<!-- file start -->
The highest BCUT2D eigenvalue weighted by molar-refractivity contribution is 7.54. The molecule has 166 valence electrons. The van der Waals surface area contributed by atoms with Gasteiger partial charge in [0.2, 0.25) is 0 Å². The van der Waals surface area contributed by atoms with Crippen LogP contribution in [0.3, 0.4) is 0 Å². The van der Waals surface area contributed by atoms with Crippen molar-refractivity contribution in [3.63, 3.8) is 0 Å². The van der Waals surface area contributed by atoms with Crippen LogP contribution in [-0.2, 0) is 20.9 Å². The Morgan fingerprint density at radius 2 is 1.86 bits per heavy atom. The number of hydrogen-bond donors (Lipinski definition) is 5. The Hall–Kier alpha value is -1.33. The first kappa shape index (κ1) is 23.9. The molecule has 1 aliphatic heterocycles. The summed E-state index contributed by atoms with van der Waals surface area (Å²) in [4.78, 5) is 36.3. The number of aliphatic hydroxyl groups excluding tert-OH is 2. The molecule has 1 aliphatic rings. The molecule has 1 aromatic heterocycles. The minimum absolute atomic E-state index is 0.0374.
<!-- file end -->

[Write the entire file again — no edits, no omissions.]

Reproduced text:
The highest BCUT2D eigenvalue weighted by molar-refractivity contribution is 7.54. The molecule has 166 valence electrons. The van der Waals surface area contributed by atoms with Gasteiger partial charge in [0.2, 0.25) is 0 Å². The van der Waals surface area contributed by atoms with Crippen LogP contribution in [0.3, 0.4) is 0 Å². The van der Waals surface area contributed by atoms with Crippen molar-refractivity contribution in [3.63, 3.8) is 0 Å². The van der Waals surface area contributed by atoms with Crippen LogP contribution in [-0.2, 0) is 20.9 Å². The Morgan fingerprint density at radius 2 is 1.86 bits per heavy atom. The number of hydrogen-bond donors (Lipinski definition) is 5. The Hall–Kier alpha value is -1.33. The first kappa shape index (κ1) is 23.9. The molecule has 1 aliphatic heterocycles. The summed E-state index contributed by atoms with van der Waals surface area (Å²) in [4.78, 5) is 36.3. The number of aliphatic hydroxyl groups excluding tert-OH is 2. The molecule has 1 aliphatic rings. The molecule has 1 aromatic heterocycles. The minimum absolute atomic E-state index is 0.0374.